Everything is bigger in America: houses, cars, serving sizes, people. The nation of big appetites also craves more when it comes to our TV choices. The number of TV channels beamed into American homes has been on the rise for years and, in 2013, the average TV watching family had access to a whopping 189 channels, up from 129 five years earlier.
With a veritable buffet of TV on offer, how many of those channels do you, average American viewer, actually watch? 17. That's the same as when we had far fewer options, according to a new report from Nielsen.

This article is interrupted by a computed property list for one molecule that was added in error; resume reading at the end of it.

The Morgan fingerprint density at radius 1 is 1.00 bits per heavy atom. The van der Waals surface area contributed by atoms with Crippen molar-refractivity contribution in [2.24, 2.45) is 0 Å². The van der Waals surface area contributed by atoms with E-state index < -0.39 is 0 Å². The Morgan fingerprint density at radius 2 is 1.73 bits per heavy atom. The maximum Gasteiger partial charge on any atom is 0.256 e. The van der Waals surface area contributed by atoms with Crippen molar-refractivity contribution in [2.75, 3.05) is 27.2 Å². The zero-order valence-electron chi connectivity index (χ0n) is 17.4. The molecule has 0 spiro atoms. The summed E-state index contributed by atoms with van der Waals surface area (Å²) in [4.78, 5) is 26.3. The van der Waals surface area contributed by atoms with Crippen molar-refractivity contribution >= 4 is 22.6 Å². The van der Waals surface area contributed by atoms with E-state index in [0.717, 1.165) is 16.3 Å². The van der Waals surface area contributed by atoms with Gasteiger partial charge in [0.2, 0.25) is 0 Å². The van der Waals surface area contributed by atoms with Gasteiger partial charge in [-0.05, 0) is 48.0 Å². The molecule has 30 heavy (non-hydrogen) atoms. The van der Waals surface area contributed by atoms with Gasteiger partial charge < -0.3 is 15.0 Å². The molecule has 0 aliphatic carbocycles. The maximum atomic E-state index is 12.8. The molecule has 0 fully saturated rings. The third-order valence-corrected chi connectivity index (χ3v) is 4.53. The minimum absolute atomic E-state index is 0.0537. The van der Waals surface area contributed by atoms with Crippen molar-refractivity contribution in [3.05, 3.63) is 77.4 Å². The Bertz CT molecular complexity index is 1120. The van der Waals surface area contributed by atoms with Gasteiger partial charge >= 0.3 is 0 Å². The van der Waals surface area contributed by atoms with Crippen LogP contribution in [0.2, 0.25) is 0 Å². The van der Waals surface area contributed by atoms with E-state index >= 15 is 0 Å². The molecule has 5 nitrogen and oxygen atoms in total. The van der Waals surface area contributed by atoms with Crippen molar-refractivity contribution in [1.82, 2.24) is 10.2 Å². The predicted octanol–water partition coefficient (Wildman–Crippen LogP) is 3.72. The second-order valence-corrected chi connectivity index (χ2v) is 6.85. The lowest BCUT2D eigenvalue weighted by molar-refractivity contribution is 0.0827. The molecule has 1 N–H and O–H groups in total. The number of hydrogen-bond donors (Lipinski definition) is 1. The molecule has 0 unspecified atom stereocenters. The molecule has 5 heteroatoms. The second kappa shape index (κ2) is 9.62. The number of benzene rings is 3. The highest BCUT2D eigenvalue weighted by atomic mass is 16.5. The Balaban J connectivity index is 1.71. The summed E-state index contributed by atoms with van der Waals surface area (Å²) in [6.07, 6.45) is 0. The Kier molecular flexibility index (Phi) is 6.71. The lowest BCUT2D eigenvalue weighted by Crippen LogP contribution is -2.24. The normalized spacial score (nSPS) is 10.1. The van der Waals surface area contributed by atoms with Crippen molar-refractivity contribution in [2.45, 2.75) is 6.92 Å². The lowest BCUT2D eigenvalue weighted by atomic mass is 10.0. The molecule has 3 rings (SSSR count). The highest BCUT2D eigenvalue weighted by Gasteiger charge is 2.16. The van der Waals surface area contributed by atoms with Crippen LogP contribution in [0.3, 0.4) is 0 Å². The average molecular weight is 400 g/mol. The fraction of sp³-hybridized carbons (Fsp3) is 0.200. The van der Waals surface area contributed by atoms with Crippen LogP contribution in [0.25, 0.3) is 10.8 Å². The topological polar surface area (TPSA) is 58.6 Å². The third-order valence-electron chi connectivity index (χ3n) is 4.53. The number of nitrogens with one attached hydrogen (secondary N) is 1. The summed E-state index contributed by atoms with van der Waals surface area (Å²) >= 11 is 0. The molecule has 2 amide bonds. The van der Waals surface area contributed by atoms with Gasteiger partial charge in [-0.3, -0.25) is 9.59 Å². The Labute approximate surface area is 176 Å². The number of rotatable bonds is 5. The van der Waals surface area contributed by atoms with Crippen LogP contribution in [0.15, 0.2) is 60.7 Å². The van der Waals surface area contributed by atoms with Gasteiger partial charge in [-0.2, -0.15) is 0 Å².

Here’s what Nielsen deduced from the numbers.
This data is significant in that it substantiates the notion that more content does not necessarily equate to more channel consumption. And that means quality is imperative—for both content creators and advertisers. So the best way to reach consumers in a world with myriad options is to be the best option.
That seems pretty self-evident. But, the bigger question is: Who watches TV on their TV anymore? Or, to put it even more plainly, here’s a preview of what kids will be asking parents in the not too distant future: “Dad, what’s a TV channel?”
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